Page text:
If there's going to be sufficient water to meet everyone's needs--and those of rivers and fish and birds we're going to need to shrink our footprints and share Earth's water more equitably.
This post is part of National Geographic's Freshwater Initiative.
By now, most of us probably turn off the tap while brushing our teeth. If we've lived through a drought maybe we've shaved a couple minutes off our showers, and even ripped out some thirsty turf grass and planted drought-tolerant shrubs.
What more can we do to conserve water?
As it turns out, quite a lot.
The stuff of life is just plain thirsty. Embedded in that hamburger is perhaps 630 gallons of water--most of it going to grow the corn to feed the cow. And that cotton T-shirt probably gulped some 760 gallons between field and factory. The mobility of our lives takes water, too--about 13 gallons of H2O for every gallon of gasoline at the pump.
Added all up, the average American lifestyle demands nearly 2,000 gallons a day--about twice the global average. If there's going to be sufficient water to meet everyone's needs--and those of rivers and fish and birds and mussels, too--we're going to need to shrink our footprints and share Earth's finite water more equitably.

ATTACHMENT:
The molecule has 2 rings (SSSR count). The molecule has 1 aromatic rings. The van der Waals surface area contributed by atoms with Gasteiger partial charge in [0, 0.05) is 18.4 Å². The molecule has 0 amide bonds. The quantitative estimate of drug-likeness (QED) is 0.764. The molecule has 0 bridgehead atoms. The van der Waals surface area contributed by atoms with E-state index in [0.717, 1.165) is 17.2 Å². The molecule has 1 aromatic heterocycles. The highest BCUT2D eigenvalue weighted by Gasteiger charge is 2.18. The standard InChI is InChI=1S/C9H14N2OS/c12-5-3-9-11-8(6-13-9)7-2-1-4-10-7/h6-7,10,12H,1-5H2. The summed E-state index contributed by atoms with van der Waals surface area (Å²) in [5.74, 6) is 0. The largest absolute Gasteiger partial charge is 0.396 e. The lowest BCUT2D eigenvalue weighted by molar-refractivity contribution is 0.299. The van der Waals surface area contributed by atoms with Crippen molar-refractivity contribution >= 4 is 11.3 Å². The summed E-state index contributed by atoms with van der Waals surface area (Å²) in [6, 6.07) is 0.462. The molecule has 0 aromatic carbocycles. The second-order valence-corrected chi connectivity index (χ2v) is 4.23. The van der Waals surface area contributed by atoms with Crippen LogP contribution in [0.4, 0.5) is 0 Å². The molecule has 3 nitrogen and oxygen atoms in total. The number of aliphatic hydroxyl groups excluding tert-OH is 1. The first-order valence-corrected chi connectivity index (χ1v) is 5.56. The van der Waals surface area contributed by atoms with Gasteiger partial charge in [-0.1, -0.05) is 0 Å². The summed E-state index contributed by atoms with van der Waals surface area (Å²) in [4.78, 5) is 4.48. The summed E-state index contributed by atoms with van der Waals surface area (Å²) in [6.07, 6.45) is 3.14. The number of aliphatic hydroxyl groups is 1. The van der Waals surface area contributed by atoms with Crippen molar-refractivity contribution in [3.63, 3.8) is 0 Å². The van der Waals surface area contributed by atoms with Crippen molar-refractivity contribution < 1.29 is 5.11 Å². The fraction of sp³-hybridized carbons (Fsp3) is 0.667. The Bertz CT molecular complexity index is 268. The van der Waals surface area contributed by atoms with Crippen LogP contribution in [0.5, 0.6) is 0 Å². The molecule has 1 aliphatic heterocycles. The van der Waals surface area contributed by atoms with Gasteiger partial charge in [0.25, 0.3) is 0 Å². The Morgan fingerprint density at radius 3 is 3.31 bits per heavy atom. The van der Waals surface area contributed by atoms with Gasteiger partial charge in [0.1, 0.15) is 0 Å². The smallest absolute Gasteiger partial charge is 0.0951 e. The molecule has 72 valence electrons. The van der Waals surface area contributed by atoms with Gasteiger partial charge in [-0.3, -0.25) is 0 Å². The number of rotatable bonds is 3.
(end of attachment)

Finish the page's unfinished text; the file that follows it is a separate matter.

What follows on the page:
Saving water at home--indoors and outdoors--is an important place to start, because it helps protect your drinking water source. But on average, home water use makes up only 5% of the average American's daily water footprint. Diet--at 55 percent--accounts for the lion's share, followed by electricity use and transportation at 35 percent. Purchases of clothes, computers, magazines and other consumer goods make up the remaining 5 percent.